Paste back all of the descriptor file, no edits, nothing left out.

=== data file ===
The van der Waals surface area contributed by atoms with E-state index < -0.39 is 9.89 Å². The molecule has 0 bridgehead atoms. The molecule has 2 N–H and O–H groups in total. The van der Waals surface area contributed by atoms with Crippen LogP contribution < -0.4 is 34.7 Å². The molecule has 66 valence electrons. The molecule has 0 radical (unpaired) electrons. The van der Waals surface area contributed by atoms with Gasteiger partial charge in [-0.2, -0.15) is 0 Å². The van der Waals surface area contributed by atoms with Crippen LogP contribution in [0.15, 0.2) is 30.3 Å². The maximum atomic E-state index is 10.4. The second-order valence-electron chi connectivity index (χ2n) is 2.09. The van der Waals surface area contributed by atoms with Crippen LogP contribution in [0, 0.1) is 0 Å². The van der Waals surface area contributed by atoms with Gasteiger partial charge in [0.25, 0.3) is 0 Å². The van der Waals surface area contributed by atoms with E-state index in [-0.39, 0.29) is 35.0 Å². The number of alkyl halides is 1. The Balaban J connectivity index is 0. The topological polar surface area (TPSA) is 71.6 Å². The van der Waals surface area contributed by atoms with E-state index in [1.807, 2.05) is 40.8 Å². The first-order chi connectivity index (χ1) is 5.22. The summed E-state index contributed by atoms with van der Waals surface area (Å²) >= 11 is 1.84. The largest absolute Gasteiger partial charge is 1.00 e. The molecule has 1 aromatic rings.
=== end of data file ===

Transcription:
The van der Waals surface area contributed by atoms with E-state index < -0.39 is 9.89 Å². The molecule has 0 bridgehead atoms. The molecule has 2 N–H and O–H groups in total. The van der Waals surface area contributed by atoms with Crippen LogP contribution < -0.4 is 34.7 Å². The molecule has 66 valence electrons. The molecule has 0 radical (unpaired) electrons. The van der Waals surface area contributed by atoms with Gasteiger partial charge in [-0.2, -0.15) is 0 Å². The van der Waals surface area contributed by atoms with Crippen LogP contribution in [0.15, 0.2) is 30.3 Å². The maximum atomic E-state index is 10.4. The second-order valence-electron chi connectivity index (χ2n) is 2.09. The van der Waals surface area contributed by atoms with Crippen LogP contribution in [0, 0.1) is 0 Å². The van der Waals surface area contributed by atoms with Gasteiger partial charge in [0.25, 0.3) is 0 Å². The van der Waals surface area contributed by atoms with E-state index in [-0.39, 0.29) is 35.0 Å². The number of alkyl halides is 1. The Balaban J connectivity index is 0. The topological polar surface area (TPSA) is 71.6 Å². The van der Waals surface area contributed by atoms with E-state index in [1.807, 2.05) is 40.8 Å². The first-order chi connectivity index (χ1) is 5.22. The summed E-state index contributed by atoms with van der Waals surface area (Å²) >= 11 is 1.84. The largest absolute Gasteiger partial charge is 1.00 e. The molecule has 1 aromatic rings.